just wait to get at the drinks and food-
And the priest! he looking at me as if I masturbated
asking me Do you take this woman for your lawful wedded wife?
And I trembling what to say say Pie Glue!
I kiss the bride all those corny men slapping me on the back
She’s all yours, boy! Ha-ha-ha!
And in their eyes you could see some obscene honeymoon going on-
Then all that absurd rice and clanky cans and shoes
Niagara Falls! Hordes of us! Husbands! Wives! Flowers! Chocolates!
All streaming into cozy hotels
All going to do the same thing tonight
The indifferent clerk he knowing what was going to happen
The lobby zombies they knowing what
The whistling elevator man he knowing
Everybody knowing! I’d almost be inclined not to do anything!
Stay up all night! Stare that hotel clerk in the eye!
Screaming: I deny honeymoon! I deny honeymoon!
running rampant into those almost climactic suites
yelling Radio belly! Cat shovel!
O I’d live in Niagara forever! in a dark cave beneath the Falls
I’d sit there the Mad Honeymooner
devising ways to break marriages, a scourge of bigamy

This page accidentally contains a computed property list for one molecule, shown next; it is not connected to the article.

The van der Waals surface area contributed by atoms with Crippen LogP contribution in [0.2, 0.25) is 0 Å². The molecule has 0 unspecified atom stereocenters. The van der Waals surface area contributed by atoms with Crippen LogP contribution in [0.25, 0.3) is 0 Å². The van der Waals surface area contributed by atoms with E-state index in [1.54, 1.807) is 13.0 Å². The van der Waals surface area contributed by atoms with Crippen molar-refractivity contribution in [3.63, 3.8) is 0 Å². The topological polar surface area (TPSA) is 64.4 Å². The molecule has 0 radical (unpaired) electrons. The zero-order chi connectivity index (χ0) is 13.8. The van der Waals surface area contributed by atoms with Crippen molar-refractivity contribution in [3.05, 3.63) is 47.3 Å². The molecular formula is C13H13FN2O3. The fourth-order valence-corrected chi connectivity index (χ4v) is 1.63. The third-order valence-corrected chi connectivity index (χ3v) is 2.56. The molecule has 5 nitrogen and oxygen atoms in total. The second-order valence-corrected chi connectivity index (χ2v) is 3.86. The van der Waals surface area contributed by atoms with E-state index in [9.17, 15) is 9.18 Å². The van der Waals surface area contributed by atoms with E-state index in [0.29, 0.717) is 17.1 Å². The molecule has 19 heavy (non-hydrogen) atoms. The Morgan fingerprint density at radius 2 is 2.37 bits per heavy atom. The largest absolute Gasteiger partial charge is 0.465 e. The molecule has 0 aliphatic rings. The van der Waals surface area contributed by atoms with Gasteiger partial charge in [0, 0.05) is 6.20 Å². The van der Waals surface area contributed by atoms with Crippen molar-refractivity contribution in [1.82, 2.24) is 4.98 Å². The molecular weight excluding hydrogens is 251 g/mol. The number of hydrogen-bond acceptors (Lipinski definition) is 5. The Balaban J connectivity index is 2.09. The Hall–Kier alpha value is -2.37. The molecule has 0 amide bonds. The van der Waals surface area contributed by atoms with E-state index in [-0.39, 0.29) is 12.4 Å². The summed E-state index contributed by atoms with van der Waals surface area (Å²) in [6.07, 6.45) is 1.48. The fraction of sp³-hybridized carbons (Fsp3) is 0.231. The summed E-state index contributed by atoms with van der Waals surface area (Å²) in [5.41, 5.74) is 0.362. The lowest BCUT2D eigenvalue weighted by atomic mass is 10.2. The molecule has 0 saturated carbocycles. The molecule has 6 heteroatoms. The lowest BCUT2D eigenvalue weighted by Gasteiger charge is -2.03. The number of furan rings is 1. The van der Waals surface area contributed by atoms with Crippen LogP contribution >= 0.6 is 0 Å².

a saint of divorce-

But I should get married I should be good
How nice it’d be to come home to her
and sit by the fireplace and she in the kitchen
aproned young and lovely wanting my baby
and so happy about me she burns the roast beef
and comes crying to me and I get up from my big papa chair
saying Christmas teeth! Radiant brains! Apple deaf!
God what a husband I’d make! Yes, I should get married!
So much to do! Like sneaking into Mr Jones’ house late at night
and cover his golf clubs with 1920 Norwegian books
Like hanging a picture of Rimbaud on the lawnmower
like pasting Tannu Tuva postage stamps all over the picket fence
like when Mrs Kindhead comes to collect for the Community Chest
grab her and tell her There are unfavorable omens in the sky!
And when the mayor comes to get my vote tell him
When are you going to stop people killing whales!
And when the milkman comes leave him a note in the bottle
Penguin dust, bring me penguin dust, I want penguin dust-

Yes if I should get married and it’s Connecticut and snow
and she gives birth to a child and I am sleepless, worn,